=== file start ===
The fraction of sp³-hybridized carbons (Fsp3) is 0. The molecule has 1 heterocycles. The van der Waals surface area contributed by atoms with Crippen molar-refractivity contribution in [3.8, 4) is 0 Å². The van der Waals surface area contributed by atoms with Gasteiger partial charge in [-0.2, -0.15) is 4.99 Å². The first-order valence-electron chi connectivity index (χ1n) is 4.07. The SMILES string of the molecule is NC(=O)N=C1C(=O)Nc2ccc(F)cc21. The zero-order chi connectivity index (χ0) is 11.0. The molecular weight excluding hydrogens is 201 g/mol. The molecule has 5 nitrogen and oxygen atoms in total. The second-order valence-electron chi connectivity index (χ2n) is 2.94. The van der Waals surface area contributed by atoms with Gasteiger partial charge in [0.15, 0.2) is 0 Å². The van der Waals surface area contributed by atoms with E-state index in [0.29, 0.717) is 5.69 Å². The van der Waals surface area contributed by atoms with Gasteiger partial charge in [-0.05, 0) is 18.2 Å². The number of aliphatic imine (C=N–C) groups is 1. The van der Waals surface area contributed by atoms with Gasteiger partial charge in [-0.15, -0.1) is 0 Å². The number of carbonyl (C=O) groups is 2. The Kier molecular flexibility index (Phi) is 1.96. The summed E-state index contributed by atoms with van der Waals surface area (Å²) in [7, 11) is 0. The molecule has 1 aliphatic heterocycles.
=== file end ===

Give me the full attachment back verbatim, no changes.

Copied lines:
The fraction of sp³-hybridized carbons (Fsp3) is 0. The molecule has 1 heterocycles. The van der Waals surface area contributed by atoms with Crippen molar-refractivity contribution in [3.8, 4) is 0 Å². The van der Waals surface area contributed by atoms with Gasteiger partial charge in [-0.2, -0.15) is 4.99 Å². The first-order valence-electron chi connectivity index (χ1n) is 4.07. The SMILES string of the molecule is NC(=O)N=C1C(=O)Nc2ccc(F)cc21. The zero-order chi connectivity index (χ0) is 11.0. The molecular weight excluding hydrogens is 201 g/mol. The molecule has 5 nitrogen and oxygen atoms in total. The second-order valence-electron chi connectivity index (χ2n) is 2.94. The van der Waals surface area contributed by atoms with Gasteiger partial charge in [0.15, 0.2) is 0 Å². The van der Waals surface area contributed by atoms with E-state index in [0.29, 0.717) is 5.69 Å². The van der Waals surface area contributed by atoms with Gasteiger partial charge in [-0.05, 0) is 18.2 Å². The number of aliphatic imine (C=N–C) groups is 1. The van der Waals surface area contributed by atoms with Gasteiger partial charge in [-0.15, -0.1) is 0 Å². The number of carbonyl (C=O) groups is 2. The Kier molecular flexibility index (Phi) is 1.96. The summed E-state index contributed by atoms with van der Waals surface area (Å²) in [7, 11) is 0. The molecule has 1 aliphatic heterocycles.